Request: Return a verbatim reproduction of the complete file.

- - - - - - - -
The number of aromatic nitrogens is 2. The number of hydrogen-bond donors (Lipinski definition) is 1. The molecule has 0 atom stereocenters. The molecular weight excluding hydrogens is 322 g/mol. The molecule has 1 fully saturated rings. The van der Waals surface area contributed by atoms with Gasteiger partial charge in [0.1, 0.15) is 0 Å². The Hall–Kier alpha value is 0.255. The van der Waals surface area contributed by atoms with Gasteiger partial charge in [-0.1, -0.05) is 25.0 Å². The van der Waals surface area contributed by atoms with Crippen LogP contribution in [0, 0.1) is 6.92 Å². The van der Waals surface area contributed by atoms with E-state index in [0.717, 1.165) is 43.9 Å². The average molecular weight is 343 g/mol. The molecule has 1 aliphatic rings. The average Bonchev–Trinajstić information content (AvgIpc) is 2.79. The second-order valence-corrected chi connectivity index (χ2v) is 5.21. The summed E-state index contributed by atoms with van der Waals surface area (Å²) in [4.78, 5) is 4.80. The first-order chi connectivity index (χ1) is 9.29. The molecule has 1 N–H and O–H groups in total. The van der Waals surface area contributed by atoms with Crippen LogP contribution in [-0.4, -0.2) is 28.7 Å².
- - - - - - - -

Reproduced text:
The number of aromatic nitrogens is 2. The number of hydrogen-bond donors (Lipinski definition) is 1. The molecule has 0 atom stereocenters. The molecular weight excluding hydrogens is 322 g/mol. The molecule has 1 fully saturated rings. The van der Waals surface area contributed by atoms with Gasteiger partial charge in [0.1, 0.15) is 0 Å². The Hall–Kier alpha value is 0.255. The van der Waals surface area contributed by atoms with Gasteiger partial charge in [-0.1, -0.05) is 25.0 Å². The van der Waals surface area contributed by atoms with Crippen LogP contribution in [0, 0.1) is 6.92 Å². The van der Waals surface area contributed by atoms with E-state index in [0.717, 1.165) is 43.9 Å². The average molecular weight is 343 g/mol. The molecule has 1 aliphatic rings. The average Bonchev–Trinajstić information content (AvgIpc) is 2.79. The second-order valence-corrected chi connectivity index (χ2v) is 5.21. The summed E-state index contributed by atoms with van der Waals surface area (Å²) in [4.78, 5) is 4.80. The first-order chi connectivity index (χ1) is 9.29. The molecule has 1 N–H and O–H groups in total. The van der Waals surface area contributed by atoms with Crippen LogP contribution in [-0.4, -0.2) is 28.7 Å².